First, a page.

Making Sense of Scents

Archive for the ‘Sense of Smell’ Category

Bird Brain

 It is said that during mass migrations birds rely on three senses. Firstly, they hold a mental map of the terrain from a high vantage point, and thus can visually guide themselves on.

 Secondly, a sixth sense seems to use the earth’s magnetic field, or rather the fluctuations in it, to keep a sense of location during flight.

 Thirdly, birds have been proven to associate certain smells with their home region. Aromas drifting for miles high up at the level of bird flight can be detected by these creatures. The identification of the scent- it could be of the sea-coast, or of an industrial landscape, and a judgement of the prevailing wind direction, can help the bird home in on home.

Moth Balls

One way of catching the pest Cydia molesta, the peach tree moth, is to use its pheromone chemical Acenol to attract the male to traps. Dienol traps the codling moth, whilst plum fruit moths can be attracted by Fenemol.

These moths have vast arrays of antennae, very similar to the banks of listening radars we have for alien messages.

The pheromone Bombykol which works for the bombyx mori moth, can be smelled by this insect at a distance of two miles.

A radar system like no other!

Scaling that up for humans, that is like your being able to smell your beloved in Boston whilst you are in New York!

Bastille Day tomorrow!

Bastille Day fragrances presentations

What do:

(1) Shakespeare, Joan of Arc, Cyrano de Bergerac, Jean Baptiste Grenouille ,The Bastille, Jean- Louis  Fargeon , Marie Antoinette, Lubin, Antoine Lavoisier, Madame Tussaud, Executioner Jean Baptiste Sanson, Sherlock Holmes, Jack the Ripper, Napoleon Bonaparte and Josephine, ……

.(2) …Charles Baudelaire, Eugene Rimmel, Septimus Piesse, General Jaqueminot, RMS Titanic, Jean Lafitte, Marie Celeste, Bonny Blue, Queen Elizabeth II and the 20th century Top Twenty best fine fragrances ever all have in common?

ANSWER

They are all  intriguingly linked , and they all feature in Aromancer David Pybus’ highly visual and entertaining presentation on French perfume as a scented Gallic tribute to Bastille day.

Two different  stimulating and sensual talks  (as above)

July 14, 2012           2.00 – 3.00 pm and 3.15- 4.15 pm

Roxy  Bar and Screen 128-132 Borough High Street SE1

(near Sainsburys) FREE ENTRY

Use it or lose it!

The sense of smell is of the highest importance to the greater number of mammals ‑ to … the ruminants, in warning them of danger; to the carnivora, in finding that prey … but the sense of smell is of extremely slight service, if any, to men …he inherits the power in an enfeebled and so far rudimentary condition, from some early progenitor, to whom it was highly serviceable, and by whom it was continually used.

     Descent of Man

          Charles Darwin (1809 ‑ 1882)

Use it or lose it!

Brilliant Savarin- a matter of Taste

A matter of taste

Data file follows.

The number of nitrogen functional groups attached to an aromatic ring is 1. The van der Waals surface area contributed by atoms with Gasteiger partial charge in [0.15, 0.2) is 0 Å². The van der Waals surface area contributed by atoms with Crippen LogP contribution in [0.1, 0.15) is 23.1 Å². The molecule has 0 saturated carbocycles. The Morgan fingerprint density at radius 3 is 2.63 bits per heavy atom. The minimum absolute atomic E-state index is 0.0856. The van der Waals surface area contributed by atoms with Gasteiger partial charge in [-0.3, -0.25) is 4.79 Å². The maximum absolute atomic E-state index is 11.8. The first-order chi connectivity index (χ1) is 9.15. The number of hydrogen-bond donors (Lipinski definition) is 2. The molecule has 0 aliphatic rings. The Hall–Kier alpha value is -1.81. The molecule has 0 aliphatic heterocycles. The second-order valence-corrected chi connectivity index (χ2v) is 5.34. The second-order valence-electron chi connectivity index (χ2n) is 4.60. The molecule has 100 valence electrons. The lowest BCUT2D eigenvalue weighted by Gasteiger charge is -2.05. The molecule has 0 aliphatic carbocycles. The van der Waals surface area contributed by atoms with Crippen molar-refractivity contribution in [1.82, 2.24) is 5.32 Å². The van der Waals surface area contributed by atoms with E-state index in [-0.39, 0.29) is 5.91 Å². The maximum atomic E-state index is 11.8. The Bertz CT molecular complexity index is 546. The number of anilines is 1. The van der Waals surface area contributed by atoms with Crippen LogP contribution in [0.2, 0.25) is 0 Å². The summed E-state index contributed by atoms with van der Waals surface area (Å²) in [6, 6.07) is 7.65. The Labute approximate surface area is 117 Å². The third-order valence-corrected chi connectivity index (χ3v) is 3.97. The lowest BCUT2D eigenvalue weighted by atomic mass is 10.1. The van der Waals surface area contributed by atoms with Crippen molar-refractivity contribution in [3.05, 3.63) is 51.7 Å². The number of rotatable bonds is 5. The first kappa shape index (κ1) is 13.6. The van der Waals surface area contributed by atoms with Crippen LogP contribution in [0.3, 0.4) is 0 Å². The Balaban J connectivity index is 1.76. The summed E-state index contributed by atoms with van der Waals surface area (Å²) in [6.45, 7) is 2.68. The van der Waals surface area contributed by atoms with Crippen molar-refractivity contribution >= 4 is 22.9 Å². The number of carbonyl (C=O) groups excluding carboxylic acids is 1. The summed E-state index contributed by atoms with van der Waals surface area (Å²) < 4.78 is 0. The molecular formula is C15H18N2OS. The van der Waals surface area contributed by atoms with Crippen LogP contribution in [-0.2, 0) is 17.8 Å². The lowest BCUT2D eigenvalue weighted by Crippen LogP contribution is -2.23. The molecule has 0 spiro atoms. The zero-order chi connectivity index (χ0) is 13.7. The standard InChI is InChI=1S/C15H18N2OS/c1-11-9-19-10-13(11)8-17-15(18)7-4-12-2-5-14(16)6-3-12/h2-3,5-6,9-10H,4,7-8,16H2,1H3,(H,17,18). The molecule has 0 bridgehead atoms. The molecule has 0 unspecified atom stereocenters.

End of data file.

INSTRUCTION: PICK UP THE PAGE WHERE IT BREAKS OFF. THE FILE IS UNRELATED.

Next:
1.                The Universe is nothing without life, and all   that lives takes nourishment.

 

  1. 2.  Beasts feed, man eats: the man of intellect knows how to eat.

 

  1. 3.  The fate of nations hangs upon their choice of food.

 

  1. 4.  Tell me what you eat: I will tell you what you are

 

  1. 5.  The Creator, who made man such that he must eat to live, causes him to eat by means of         appetite, and, for a reward gives him the pleasure in eating.

 

  1. 6.  Gourmandism is an act of judgement, by which we give preference to things which are agreeable    to our     taste over those which have not that quality

 

Jean-Anthelme Brillat-Savarin

The Physiology of Taste

1825

Fire, fire burning bright

I really do miss the aromas that come from a good wood fire- and indeed the differences depending on the type of wood used and the state its in. Here’s my poetic take on this:

WOODSMOKE

In these days of pristine central heating

You can keep yourself as warm as toast

But there’s nothing to beat

A woodfire’s heat

And of fine smells they really can boast.

Juniper is the firewood of my choice

Mixed with apple and cherry tree too

A clean tang springs from birch

And for holly I’ll search

But old oak makes a shrine of the flue.

Sinbad’s other tale II

My lack of IT knowledge has to date meant that I can’t copy from my book and make images larger which in turn makes some of them hard to read. Equally I guess it’s a kind of safety net for copyright issues. But to respond to one question here’s the Sinbad tale again in readable form

Sinbad’s other tale

 

The Sperm it feeds on cuttlefish,

By all accounts a tasty dish

But not the bones that stomach cut

And form great scars upon the gut.

Which when the whale has had enough

And promptly sickens of the stuff

Ejects this morass on the sea,

Where “mermaid’s gold” awaits for me.

As Allah’s gift is worked upon,

By wind and waves, by rain and sun,

To give aromas of delight

Which sets the nose of man alight

And this I sell for princely sum

In Basra’s market, where all come.

Alas, I cannot tell this tale,

Of Ambergris which comes from whale.

I need protect my trade you see,

And thus a story tell to thee.

 Of abyss-edge, where fiery pits

Throw out the ambergris in bits,

So only bold will venture forth

And sail to East, West, South and North.

For with such dangers on the sea

Much safer ’tis to buy from me,

And rest assured they all come back

For nature’s aphrodisiac.

I praise my God for this bounty,

So wondrous made upon the sea.